WEST POINT, N.Y. » Code words, secret societies, covert meetings, fake identities: These are tools that a certain set of cadets learn here at the U.S. Military Academy at West Point.
These cadets are not spies or moles. They are gay, and they exist largely in the shadows of this granite institution known for producing presidents and generals, where staying closeted is essential to avoid discharge under the military’s "don’t ask, don’t tell" policy.
"The most important thing I’ve learned here is how to be a good actor," said one gay male cadet, who grew up in Philadelphia and is in his fourth year at the academy.
The resignation this month of Katherine Miller, a top cadet who blogged anonymously about her lesbianism, has turned a spotlight on the hidden gay culture here and revived debate on campus about "don’t ask, don’t tell," at a time when Washington is also focused on the issue.
Miller, who wrote under the name "Private Second Class Citizen" about enduring gay slurs and faking a heterosexual dating history, is transferring to Yale University this fall and has become something of a media celebrity, appearing on "The Rachel Maddow Show" on MSNBC and on ABC News.
Interviews with three gay cadets, who spoke on the condition of anonymity because revealing their identities could result in expulsion, as well as conversations with Miller and several gay alumni, painted a portrait of a vibrant, if tiny, gay underground at West Point. The hiding begins on Day 1: New cadets must sign a document acknowledging that revealing one’s homosexuality can lead to discharge, as can demonstrating "a propensity to engage in homosexual acts."
In 1996, three female cadets resigned after West Point officials found a diary belonging to one of them that revealed their sexual orientation. In 2002, the academy discharged a cadet after his profile was discovered on a gay website. Miller, whose blog began in April but apparently eluded academy officials, said she quit voluntarily by submitting a letter revealing that she is a lesbian.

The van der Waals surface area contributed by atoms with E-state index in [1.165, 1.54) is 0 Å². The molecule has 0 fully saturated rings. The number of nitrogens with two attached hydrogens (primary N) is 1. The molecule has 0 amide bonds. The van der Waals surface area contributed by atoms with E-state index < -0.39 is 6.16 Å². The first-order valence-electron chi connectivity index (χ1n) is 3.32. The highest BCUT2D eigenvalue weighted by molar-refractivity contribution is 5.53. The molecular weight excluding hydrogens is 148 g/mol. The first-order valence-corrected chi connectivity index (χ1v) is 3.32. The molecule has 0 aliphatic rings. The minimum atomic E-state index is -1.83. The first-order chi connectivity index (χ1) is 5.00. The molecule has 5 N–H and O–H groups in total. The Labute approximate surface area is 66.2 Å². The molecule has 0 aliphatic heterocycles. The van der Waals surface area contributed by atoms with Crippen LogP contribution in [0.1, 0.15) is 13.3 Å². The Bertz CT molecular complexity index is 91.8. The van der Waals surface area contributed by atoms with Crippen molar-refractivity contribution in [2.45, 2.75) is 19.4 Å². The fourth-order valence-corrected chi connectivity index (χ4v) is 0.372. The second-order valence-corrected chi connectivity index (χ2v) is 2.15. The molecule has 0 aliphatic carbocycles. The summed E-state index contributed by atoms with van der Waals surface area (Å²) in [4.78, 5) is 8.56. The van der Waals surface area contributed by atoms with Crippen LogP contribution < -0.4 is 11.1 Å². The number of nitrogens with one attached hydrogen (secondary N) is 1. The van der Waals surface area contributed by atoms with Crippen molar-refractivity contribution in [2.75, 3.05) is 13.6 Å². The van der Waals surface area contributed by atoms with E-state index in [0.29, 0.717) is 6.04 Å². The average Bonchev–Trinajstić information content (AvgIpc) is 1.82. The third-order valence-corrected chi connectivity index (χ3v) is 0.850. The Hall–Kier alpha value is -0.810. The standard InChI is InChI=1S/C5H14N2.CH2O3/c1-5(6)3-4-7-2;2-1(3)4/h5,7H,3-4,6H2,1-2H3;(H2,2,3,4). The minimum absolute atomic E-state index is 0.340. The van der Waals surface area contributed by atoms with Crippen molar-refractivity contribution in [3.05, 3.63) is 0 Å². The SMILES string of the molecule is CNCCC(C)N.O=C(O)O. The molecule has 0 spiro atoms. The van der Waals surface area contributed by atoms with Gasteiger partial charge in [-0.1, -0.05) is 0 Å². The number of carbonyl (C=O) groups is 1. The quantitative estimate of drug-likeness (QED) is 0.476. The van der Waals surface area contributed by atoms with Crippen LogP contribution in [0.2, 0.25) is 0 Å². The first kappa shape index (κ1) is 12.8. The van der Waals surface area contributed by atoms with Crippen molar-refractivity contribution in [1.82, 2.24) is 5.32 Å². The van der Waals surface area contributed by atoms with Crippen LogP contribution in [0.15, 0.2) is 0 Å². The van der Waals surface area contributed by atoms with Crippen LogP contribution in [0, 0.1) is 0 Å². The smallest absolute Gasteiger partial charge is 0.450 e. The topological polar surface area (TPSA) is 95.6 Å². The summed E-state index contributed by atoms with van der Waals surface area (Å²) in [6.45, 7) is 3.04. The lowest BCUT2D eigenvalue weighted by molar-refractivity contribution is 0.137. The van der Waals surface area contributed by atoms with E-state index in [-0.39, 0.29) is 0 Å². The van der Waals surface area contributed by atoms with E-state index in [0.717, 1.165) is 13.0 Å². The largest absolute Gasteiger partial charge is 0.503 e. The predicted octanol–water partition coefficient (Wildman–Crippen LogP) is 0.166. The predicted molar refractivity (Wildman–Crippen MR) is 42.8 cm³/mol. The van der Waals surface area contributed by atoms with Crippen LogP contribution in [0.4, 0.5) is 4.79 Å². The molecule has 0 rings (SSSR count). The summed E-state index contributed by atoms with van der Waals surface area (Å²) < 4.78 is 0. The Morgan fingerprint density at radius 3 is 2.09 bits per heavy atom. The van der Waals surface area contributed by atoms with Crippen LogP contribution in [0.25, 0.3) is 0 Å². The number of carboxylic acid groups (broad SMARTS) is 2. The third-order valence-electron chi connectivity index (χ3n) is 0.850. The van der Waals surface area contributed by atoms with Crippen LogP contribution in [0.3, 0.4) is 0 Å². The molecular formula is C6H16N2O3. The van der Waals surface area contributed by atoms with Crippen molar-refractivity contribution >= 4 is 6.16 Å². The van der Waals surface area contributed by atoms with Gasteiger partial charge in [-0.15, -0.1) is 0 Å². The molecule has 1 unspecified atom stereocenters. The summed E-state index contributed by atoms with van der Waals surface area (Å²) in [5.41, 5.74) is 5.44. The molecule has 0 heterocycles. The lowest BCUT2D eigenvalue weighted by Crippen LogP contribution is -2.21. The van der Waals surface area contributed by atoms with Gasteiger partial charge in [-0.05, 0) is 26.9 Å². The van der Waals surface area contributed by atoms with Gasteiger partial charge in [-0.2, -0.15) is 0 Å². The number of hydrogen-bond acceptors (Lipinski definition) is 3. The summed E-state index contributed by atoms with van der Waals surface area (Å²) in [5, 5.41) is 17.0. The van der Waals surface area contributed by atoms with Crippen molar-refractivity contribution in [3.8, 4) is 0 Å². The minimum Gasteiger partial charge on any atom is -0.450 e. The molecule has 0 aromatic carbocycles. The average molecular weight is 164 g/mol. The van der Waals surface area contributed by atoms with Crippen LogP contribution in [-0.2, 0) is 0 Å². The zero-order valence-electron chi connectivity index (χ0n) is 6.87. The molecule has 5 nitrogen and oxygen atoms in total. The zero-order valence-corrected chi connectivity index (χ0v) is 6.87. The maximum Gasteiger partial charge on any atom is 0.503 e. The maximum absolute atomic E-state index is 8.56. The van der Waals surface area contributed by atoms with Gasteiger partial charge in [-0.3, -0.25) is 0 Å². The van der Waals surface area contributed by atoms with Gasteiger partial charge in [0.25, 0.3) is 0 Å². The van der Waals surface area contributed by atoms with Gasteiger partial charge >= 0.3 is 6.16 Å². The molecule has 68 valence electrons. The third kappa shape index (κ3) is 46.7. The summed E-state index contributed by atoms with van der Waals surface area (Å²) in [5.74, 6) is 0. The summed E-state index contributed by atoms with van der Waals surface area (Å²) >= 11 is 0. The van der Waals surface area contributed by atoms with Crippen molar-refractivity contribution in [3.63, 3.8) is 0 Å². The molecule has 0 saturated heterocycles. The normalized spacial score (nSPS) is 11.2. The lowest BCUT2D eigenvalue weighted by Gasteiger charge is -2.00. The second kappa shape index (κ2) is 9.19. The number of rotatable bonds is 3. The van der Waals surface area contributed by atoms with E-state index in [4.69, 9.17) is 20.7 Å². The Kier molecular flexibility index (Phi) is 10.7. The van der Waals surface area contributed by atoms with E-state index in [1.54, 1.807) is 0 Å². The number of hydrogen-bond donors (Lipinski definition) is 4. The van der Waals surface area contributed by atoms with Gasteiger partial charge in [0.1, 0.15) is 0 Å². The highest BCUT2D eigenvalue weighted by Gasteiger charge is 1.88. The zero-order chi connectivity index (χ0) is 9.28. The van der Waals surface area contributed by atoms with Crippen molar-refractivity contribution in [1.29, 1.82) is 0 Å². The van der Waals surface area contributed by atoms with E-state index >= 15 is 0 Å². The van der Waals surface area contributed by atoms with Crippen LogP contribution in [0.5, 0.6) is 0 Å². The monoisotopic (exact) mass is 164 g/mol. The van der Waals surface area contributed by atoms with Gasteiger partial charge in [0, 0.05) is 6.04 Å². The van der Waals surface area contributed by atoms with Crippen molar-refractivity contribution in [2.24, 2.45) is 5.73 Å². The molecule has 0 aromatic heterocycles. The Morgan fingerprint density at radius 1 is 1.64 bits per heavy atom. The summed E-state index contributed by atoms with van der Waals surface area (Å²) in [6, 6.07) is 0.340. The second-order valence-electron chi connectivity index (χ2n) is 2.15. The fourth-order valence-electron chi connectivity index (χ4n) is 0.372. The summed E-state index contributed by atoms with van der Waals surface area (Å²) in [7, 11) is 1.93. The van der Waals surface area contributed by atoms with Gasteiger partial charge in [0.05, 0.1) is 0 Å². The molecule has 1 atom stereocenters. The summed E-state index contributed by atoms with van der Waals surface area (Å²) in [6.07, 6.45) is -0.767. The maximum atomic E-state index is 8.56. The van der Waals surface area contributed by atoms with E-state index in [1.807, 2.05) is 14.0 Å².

Asked about gay culture at West Point, Lt. Col. Brian Tribus, the academy’s director of public affairs, issued a statement saying that the school "will continue to apply the law as it is obligated to do," but also noting that cadets must take military ethics classes that include "topics about unconditional positive respect for others."
For gay cadets, repressing their sexuality is just one part of adapting to West Point, where life is regimented and lived mostly in uniform. Romance of any kind can be difficult: The 4,400 cadets, who live in one complex of large barracks and eat together at huge weekday breakfasts and lunches in Washington Hall, are allowed to date but not to kiss or hold hands while in uniform. "It’s like living in a snow globe," said one lesbian cadet, who is in her third year.
But she and others said the lack of social freedom only primed the active social grapevine at the academy. They said that they knew at least 20 lesbian cadets (West Point is about 15 percent female), and that when a friend recently drew a diagram showing who had had relationships with whom, it revealed a tight web.
Trying to divine other lesbians takes "really finely tuned gaydar," said another lesbian cadet, who is a senior, or "firstie." There are code words and test phrases: "Are you family?" refers to inclusion in the lesbian sisterhood. Or cadets might throw out references to the TV show "The L Word" to gauge the response.
An encounter during military maneuvers might result in flirtatious Facebook messaging back in the barracks. Those who earn weekend passes might make late-night runs to gay bars in New York, about 50 miles away, or to gay parties on nearby college campuses, often with students they met through intercollegiate sports.